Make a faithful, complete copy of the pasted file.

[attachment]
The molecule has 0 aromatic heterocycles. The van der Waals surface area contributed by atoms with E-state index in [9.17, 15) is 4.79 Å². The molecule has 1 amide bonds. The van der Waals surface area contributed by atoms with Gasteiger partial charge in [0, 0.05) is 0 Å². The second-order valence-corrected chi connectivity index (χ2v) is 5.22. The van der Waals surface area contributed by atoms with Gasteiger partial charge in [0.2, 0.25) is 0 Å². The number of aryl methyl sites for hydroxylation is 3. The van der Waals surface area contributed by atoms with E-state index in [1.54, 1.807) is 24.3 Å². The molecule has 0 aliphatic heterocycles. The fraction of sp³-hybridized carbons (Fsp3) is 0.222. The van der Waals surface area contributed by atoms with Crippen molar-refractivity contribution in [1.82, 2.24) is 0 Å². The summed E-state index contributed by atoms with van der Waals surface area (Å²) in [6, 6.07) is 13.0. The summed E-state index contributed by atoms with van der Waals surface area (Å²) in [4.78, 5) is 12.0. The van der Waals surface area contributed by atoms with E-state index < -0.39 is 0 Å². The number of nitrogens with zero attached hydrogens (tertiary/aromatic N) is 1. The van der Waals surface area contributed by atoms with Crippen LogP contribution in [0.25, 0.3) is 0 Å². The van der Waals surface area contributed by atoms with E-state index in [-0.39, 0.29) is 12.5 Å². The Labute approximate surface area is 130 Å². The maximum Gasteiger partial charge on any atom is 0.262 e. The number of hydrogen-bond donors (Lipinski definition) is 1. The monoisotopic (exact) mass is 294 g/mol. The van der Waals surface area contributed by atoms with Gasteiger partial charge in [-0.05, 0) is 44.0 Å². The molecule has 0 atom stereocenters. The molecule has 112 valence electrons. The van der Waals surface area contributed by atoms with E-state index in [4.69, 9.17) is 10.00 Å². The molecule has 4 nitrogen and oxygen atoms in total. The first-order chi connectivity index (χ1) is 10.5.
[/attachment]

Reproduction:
The molecule has 0 aromatic heterocycles. The van der Waals surface area contributed by atoms with E-state index in [9.17, 15) is 4.79 Å². The molecule has 1 amide bonds. The van der Waals surface area contributed by atoms with Gasteiger partial charge in [0, 0.05) is 0 Å². The second-order valence-corrected chi connectivity index (χ2v) is 5.22. The van der Waals surface area contributed by atoms with Gasteiger partial charge in [0.2, 0.25) is 0 Å². The number of aryl methyl sites for hydroxylation is 3. The van der Waals surface area contributed by atoms with E-state index in [1.54, 1.807) is 24.3 Å². The molecule has 0 aliphatic heterocycles. The fraction of sp³-hybridized carbons (Fsp3) is 0.222. The van der Waals surface area contributed by atoms with Crippen molar-refractivity contribution in [1.82, 2.24) is 0 Å². The summed E-state index contributed by atoms with van der Waals surface area (Å²) in [6, 6.07) is 13.0. The summed E-state index contributed by atoms with van der Waals surface area (Å²) in [4.78, 5) is 12.0. The van der Waals surface area contributed by atoms with E-state index < -0.39 is 0 Å². The number of nitrogens with zero attached hydrogens (tertiary/aromatic N) is 1. The van der Waals surface area contributed by atoms with Crippen LogP contribution in [0.25, 0.3) is 0 Å². The van der Waals surface area contributed by atoms with E-state index in [-0.39, 0.29) is 12.5 Å². The Labute approximate surface area is 130 Å². The maximum Gasteiger partial charge on any atom is 0.262 e. The number of hydrogen-bond donors (Lipinski definition) is 1. The monoisotopic (exact) mass is 294 g/mol. The van der Waals surface area contributed by atoms with Gasteiger partial charge in [-0.05, 0) is 44.0 Å². The molecule has 0 atom stereocenters. The molecule has 112 valence electrons. The van der Waals surface area contributed by atoms with E-state index in [4.69, 9.17) is 10.00 Å². The molecule has 4 nitrogen and oxygen atoms in total. The first-order chi connectivity index (χ1) is 10.5.